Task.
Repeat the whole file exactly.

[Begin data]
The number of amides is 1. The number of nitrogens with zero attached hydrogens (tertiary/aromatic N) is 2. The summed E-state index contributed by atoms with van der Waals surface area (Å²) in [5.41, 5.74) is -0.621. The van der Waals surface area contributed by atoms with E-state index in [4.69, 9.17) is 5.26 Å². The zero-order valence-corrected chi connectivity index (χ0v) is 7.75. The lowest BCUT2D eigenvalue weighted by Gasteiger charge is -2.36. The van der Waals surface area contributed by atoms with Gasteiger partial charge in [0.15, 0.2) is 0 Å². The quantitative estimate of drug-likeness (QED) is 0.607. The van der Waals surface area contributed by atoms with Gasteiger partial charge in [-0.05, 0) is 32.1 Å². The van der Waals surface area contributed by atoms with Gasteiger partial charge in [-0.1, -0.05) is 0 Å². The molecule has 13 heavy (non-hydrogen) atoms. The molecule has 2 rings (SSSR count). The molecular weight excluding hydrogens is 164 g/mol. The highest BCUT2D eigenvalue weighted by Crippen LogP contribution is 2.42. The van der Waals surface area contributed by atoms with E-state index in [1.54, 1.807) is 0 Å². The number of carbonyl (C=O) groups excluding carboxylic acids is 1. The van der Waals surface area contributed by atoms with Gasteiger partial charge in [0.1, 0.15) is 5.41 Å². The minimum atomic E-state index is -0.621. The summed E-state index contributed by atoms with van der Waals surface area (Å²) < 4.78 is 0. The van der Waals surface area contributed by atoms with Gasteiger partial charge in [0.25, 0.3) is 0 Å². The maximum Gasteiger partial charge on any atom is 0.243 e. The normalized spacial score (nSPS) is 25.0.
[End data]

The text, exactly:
The number of amides is 1. The number of nitrogens with zero attached hydrogens (tertiary/aromatic N) is 2. The summed E-state index contributed by atoms with van der Waals surface area (Å²) in [5.41, 5.74) is -0.621. The van der Waals surface area contributed by atoms with E-state index in [4.69, 9.17) is 5.26 Å². The zero-order valence-corrected chi connectivity index (χ0v) is 7.75. The lowest BCUT2D eigenvalue weighted by Gasteiger charge is -2.36. The van der Waals surface area contributed by atoms with Gasteiger partial charge in [0.15, 0.2) is 0 Å². The quantitative estimate of drug-likeness (QED) is 0.607. The van der Waals surface area contributed by atoms with Gasteiger partial charge in [-0.05, 0) is 32.1 Å². The van der Waals surface area contributed by atoms with Gasteiger partial charge in [-0.1, -0.05) is 0 Å². The molecule has 13 heavy (non-hydrogen) atoms. The molecule has 2 rings (SSSR count). The molecular weight excluding hydrogens is 164 g/mol. The highest BCUT2D eigenvalue weighted by Crippen LogP contribution is 2.42. The van der Waals surface area contributed by atoms with E-state index in [1.54, 1.807) is 0 Å². The number of carbonyl (C=O) groups excluding carboxylic acids is 1. The van der Waals surface area contributed by atoms with Gasteiger partial charge in [0.1, 0.15) is 5.41 Å². The minimum atomic E-state index is -0.621. The summed E-state index contributed by atoms with van der Waals surface area (Å²) < 4.78 is 0. The van der Waals surface area contributed by atoms with Gasteiger partial charge in [0.25, 0.3) is 0 Å². The maximum Gasteiger partial charge on any atom is 0.243 e. The normalized spacial score (nSPS) is 25.0.